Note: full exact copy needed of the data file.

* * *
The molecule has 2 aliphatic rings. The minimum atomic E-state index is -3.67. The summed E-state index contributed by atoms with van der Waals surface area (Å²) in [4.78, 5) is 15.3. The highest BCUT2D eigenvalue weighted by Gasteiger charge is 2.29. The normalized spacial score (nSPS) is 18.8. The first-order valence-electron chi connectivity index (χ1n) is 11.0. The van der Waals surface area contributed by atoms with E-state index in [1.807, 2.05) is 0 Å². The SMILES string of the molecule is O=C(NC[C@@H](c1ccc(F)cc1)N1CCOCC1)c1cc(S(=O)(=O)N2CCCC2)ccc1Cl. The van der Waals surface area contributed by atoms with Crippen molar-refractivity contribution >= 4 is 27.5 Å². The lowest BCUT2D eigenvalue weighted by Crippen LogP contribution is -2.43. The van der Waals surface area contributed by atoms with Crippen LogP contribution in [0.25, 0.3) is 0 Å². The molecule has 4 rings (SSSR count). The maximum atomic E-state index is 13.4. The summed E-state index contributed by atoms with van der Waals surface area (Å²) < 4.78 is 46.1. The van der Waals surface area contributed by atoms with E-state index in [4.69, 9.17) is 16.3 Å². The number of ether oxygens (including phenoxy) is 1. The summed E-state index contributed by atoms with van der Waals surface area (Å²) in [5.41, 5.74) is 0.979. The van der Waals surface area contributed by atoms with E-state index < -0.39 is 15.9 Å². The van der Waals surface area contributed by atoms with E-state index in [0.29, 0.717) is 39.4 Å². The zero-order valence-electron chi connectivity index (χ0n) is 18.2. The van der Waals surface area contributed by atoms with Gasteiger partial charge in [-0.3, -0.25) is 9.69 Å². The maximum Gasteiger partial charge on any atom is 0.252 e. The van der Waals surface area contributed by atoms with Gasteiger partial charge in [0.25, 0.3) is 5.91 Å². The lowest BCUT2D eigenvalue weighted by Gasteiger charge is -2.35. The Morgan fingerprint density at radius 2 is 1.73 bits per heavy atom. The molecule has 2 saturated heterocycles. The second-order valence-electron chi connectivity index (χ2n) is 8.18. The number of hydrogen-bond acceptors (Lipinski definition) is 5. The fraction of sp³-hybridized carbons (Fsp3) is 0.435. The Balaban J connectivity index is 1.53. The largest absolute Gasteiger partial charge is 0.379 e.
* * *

The molecule has 2 aliphatic rings. The minimum atomic E-state index is -3.67. The summed E-state index contributed by atoms with van der Waals surface area (Å²) in [4.78, 5) is 15.3. The highest BCUT2D eigenvalue weighted by Gasteiger charge is 2.29. The normalized spacial score (nSPS) is 18.8. The first-order valence-electron chi connectivity index (χ1n) is 11.0. The van der Waals surface area contributed by atoms with E-state index in [1.807, 2.05) is 0 Å². The SMILES string of the molecule is O=C(NC[C@@H](c1ccc(F)cc1)N1CCOCC1)c1cc(S(=O)(=O)N2CCCC2)ccc1Cl. The van der Waals surface area contributed by atoms with Crippen molar-refractivity contribution >= 4 is 27.5 Å². The lowest BCUT2D eigenvalue weighted by Crippen LogP contribution is -2.43. The van der Waals surface area contributed by atoms with Crippen LogP contribution in [0.25, 0.3) is 0 Å². The molecule has 4 rings (SSSR count). The maximum atomic E-state index is 13.4. The summed E-state index contributed by atoms with van der Waals surface area (Å²) < 4.78 is 46.1. The van der Waals surface area contributed by atoms with E-state index in [4.69, 9.17) is 16.3 Å². The number of ether oxygens (including phenoxy) is 1. The summed E-state index contributed by atoms with van der Waals surface area (Å²) in [5.41, 5.74) is 0.979. The van der Waals surface area contributed by atoms with E-state index < -0.39 is 15.9 Å². The van der Waals surface area contributed by atoms with E-state index in [0.29, 0.717) is 39.4 Å². The zero-order valence-electron chi connectivity index (χ0n) is 18.2. The van der Waals surface area contributed by atoms with Gasteiger partial charge in [-0.3, -0.25) is 9.69 Å². The maximum Gasteiger partial charge on any atom is 0.252 e. The van der Waals surface area contributed by atoms with Gasteiger partial charge in [0.25, 0.3) is 5.91 Å². The lowest BCUT2D eigenvalue weighted by Gasteiger charge is -2.35. The Morgan fingerprint density at radius 2 is 1.73 bits per heavy atom. The molecule has 2 saturated heterocycles. The second-order valence-electron chi connectivity index (χ2n) is 8.18. The number of hydrogen-bond acceptors (Lipinski definition) is 5. The fraction of sp³-hybridized carbons (Fsp3) is 0.435. The Balaban J connectivity index is 1.53. The largest absolute Gasteiger partial charge is 0.379 e.